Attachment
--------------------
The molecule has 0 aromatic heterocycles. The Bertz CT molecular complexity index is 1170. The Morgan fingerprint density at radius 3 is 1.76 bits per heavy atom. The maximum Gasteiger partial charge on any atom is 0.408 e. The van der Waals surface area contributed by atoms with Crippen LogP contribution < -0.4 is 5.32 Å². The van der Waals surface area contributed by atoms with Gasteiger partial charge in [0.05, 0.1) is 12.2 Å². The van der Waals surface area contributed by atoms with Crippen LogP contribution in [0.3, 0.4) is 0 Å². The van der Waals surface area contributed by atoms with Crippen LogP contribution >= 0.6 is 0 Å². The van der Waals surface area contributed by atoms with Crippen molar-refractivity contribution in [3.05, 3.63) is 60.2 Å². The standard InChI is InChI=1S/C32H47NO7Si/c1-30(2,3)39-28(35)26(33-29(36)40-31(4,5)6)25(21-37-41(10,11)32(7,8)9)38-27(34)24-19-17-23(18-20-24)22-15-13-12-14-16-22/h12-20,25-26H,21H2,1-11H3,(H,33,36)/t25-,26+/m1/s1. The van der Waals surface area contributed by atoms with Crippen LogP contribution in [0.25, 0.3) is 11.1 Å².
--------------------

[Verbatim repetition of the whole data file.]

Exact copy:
The molecule has 0 aromatic heterocycles. The Bertz CT molecular complexity index is 1170. The Morgan fingerprint density at radius 3 is 1.76 bits per heavy atom. The maximum Gasteiger partial charge on any atom is 0.408 e. The van der Waals surface area contributed by atoms with Crippen LogP contribution < -0.4 is 5.32 Å². The van der Waals surface area contributed by atoms with Gasteiger partial charge in [0.05, 0.1) is 12.2 Å². The van der Waals surface area contributed by atoms with Crippen LogP contribution in [0.3, 0.4) is 0 Å². The van der Waals surface area contributed by atoms with Crippen LogP contribution >= 0.6 is 0 Å². The van der Waals surface area contributed by atoms with Crippen molar-refractivity contribution in [3.05, 3.63) is 60.2 Å². The standard InChI is InChI=1S/C32H47NO7Si/c1-30(2,3)39-28(35)26(33-29(36)40-31(4,5)6)25(21-37-41(10,11)32(7,8)9)38-27(34)24-19-17-23(18-20-24)22-15-13-12-14-16-22/h12-20,25-26H,21H2,1-11H3,(H,33,36)/t25-,26+/m1/s1. The van der Waals surface area contributed by atoms with Crippen LogP contribution in [0.25, 0.3) is 11.1 Å².